Opinion by Matthew Dowd, ABC News Political Contributor
So, Barack Obama slowly moves towards locking up the nomination and begins to turn his sights on John McCain.
McCain has a big week with denunciation of conservative pastors, release of medical info, and his wife releasing last years taxes while he interviews first three prospects for vice president, and Hillary Clinton seems odd woman out struggling to understand her lost dream and putting her foot in her mouth related to a Kennedy assassination and claiming sexism is responsible for her troubles.
Hmmm, so where do we stand and what can we understand from all this?
As I have mentioned before, Clinton looks like to me that she is tired, slightly desperate and going through the stages of grief from a lost dream. She has been in denial, moving through anger and sadness, but seems stuck in bargaining, while still needing to get to acceptance.
Maybe someone can set up a 12 step program for politicians who have a hard time coming to terms with leaving the stage. First step as always is admitting you have a problem.
I feel for her as her arguments for staying in get more and more convoluted and rather bizarre. Using her logic, no losing candidate should ever drop out. Huckabee should have stayed in because you never know what could happen. Or Biden or Dodd or Edwards or Richardson should have stayed in the race because who knows what might happen?
My guess: acceptance in the stages of grief will come on or around June 3rd.
To me, in a exceptionally simplified explanation, the Democratic primary race boils down to hope vs. fear. All voters have a combination about wanting their leaders to understand and feel their fears (whether it be about the economy, or health care or the war, etc.) but ultimately the majority of voters want to vote their hopes.
If one was to factor out certain demographics in this race (African-Americans supporting Obama; older white women supporting Clinton), then one is left with the following data: voters under 30, voters with college education or higher, and more upper income Democrats by and large support Obama from state to state. This group has reason to be optimistic whether because of youth or opportunity or circumstance, and appeals to hope resonate very strongly.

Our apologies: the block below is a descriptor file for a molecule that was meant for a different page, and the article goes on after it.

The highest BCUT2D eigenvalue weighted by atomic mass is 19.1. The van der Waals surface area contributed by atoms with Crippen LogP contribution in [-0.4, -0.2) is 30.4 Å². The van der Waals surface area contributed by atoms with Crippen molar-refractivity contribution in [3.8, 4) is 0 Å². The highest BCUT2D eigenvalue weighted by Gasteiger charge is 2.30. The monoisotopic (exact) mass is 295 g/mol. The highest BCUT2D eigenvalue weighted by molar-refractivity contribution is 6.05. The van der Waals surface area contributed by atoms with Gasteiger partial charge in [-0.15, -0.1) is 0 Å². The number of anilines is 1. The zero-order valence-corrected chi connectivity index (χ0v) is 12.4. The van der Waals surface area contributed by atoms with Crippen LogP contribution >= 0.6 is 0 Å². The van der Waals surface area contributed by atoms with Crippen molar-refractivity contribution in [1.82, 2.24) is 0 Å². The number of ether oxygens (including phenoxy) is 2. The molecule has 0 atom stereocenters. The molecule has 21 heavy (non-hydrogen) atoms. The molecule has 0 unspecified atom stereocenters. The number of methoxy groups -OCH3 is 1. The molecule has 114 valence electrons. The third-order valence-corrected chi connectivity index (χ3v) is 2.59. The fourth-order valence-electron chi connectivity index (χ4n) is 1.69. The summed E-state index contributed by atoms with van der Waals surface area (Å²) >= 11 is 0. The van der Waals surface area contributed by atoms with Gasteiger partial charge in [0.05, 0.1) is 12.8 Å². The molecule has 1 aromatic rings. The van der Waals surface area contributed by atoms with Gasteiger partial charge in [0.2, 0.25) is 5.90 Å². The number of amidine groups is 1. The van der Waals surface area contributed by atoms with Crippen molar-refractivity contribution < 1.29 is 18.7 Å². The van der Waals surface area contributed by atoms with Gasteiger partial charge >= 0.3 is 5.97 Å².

Contrary to this, Clinton gets voters over 30 who make less than 50k and don’t have college education. And this is true from state to state. It’s not an Appalachian problem as some have suggested. It’s just that there are many more of these type of voters in those states than in other places. These voters are much less optimistic, have been through many struggles without much showing for it, and pure language of hope doesn’t connect well.
Obama is very good on the hope side of the equation, but many of these Clinton voters don’t get a sense he understands their fears. And Clinton has been very good on the fear side of the equation, but hasn’t connected on the hope part.
As the likely Democratic nominee, Obama is going to have to show he understands these voters fears and struggles, before they are open to a language of hope. This is absolutely imperative as he moves towards the general election against John McCain.
The best candidates in national politics ultimately show they feel and understand voters’ fears but then ask them to vote their hopes. Kennedy did this well, Reagan did this well, Clinton did this well, and even President Bush did this well at times.
Obama, if he is going to win, will have to learn from the primaries that while the conclusion is hope, he needs to walk with voters fears for a bit.